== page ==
By Lynn Saternow
Sarah Murnaghan has to die. That was a pretty harsh message for the parents of 10-year-old Sarah to hear.
But it was one that was delivered by many medical people, including Kathleen Sebelius, secretary of U. S. Health and Human Services.
If you haven’t paid attention to the plight of the Philadelphia youngster, it goes like this:
Sarah has end-state cystic fibrosis. She has been in the hospital for months and has only a few weeks to live if she doesn’t receive a lung transplant. But there are very few available lungs from young people available for transplant and the success of adult lungs put into someone as young as Sarah is highly questionable.
That’s why the national policy of the United Network for Organ Sharing is that children under age 12 must wait for pediatric lungs to become available. Unfortunately, it was pretty much assured that Sarah wouldn’t live long enough for that to happen.
Then the unbelievable happened. Sarah’s family went before U.S. District Judge Michael Baylson and Baylson suspended the age factor in the country’s transplant rules for 10 days.
This was stunning because for a judge to overrule an established medical system creates what could become an enormous problem. Now everyone who doesn’t agree with their place on the transplant list could go to court seeking the same kind of advantage.
No matter how you shape it, when it comes to transplants, some people will die before they are eligible to receive the help they need.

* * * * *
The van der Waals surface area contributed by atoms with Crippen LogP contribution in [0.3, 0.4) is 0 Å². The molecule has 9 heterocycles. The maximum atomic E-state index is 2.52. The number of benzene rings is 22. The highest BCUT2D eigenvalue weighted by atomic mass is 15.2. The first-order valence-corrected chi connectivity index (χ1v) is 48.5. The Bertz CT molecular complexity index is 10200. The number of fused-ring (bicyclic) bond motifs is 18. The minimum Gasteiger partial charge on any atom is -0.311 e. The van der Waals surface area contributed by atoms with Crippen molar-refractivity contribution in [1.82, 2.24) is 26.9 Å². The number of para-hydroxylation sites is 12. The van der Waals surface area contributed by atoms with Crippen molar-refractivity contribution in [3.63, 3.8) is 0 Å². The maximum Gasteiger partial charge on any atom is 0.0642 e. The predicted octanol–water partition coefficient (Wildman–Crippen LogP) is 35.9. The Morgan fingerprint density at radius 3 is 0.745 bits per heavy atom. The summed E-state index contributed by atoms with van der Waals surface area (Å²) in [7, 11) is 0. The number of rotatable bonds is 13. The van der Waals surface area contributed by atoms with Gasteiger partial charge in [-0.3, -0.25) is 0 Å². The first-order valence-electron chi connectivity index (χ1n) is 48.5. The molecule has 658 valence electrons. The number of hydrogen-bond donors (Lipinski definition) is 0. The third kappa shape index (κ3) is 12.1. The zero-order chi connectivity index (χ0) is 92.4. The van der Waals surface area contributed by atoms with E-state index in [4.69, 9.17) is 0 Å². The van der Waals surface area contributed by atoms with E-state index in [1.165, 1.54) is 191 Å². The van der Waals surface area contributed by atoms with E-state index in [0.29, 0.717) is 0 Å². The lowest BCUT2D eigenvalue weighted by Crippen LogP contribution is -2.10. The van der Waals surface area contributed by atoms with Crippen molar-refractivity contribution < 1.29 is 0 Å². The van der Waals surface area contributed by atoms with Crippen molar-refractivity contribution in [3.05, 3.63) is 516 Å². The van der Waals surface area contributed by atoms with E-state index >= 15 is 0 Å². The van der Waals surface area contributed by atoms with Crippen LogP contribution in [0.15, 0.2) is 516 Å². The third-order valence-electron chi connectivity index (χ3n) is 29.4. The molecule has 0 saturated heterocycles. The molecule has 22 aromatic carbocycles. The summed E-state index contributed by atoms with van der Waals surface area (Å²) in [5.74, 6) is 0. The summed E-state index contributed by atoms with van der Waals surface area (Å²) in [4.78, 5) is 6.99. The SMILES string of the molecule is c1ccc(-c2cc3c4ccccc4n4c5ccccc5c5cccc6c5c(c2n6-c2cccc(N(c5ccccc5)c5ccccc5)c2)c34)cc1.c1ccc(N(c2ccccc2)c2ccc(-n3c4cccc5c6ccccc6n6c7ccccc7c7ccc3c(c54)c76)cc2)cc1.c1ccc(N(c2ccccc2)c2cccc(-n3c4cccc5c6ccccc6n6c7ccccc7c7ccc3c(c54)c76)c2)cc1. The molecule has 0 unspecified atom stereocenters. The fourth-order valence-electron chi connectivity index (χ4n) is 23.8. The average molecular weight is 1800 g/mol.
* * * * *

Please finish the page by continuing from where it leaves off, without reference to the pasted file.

There has to be some kind of ethical standards like the UNOS system that assures that rich and famous people don’t automatically jump to the top of the list and live, while regular people die. However, regular people like Sarah can’t jump to the top of the list, either.
What people really need to fight for is better funding for genetic studies and development of both embryonic and adult stem cell technology that can produce new organs. That would save a lot of people on transplant lists in need of a variety of organs.
Some people are against it because they say it’s like “playing God.” Really? But if there is a God who gave us the brains and the technology to do it, why shouldn’t and wouldn’t we?
I would rather have scientists dealing with these kind of problems than judges who are politically motivated to make decisions that might hurt others.
There is no guarantee that Sarah will find a match in time. But if she does and they transplant adult lungs into her, the chances of her survival are questionable. If she does die, what then? That means two people died because someone else – maybe even a 12-year-old – won’t get the lungs he or she needed to live because they went to Sarah.
Right here in Mercer County we have people on various transplant lists. Sadly, some won’t live long enough to receive them because there aren’t enough organs to go around.
And as disheartening as it is, there are children everywhere who will die much too young because of it. Regardless, there have to be rules on who gets those organs.
As harsh as the message is, until we find ways to actually produce artificial or genetically developed organs, it’s pretty clear – even children like Sarah Murnaghan will die.
The Herald’s Lynn Saternow writes this column each Saturday for the Opinion Page. He can be reached at email@example.com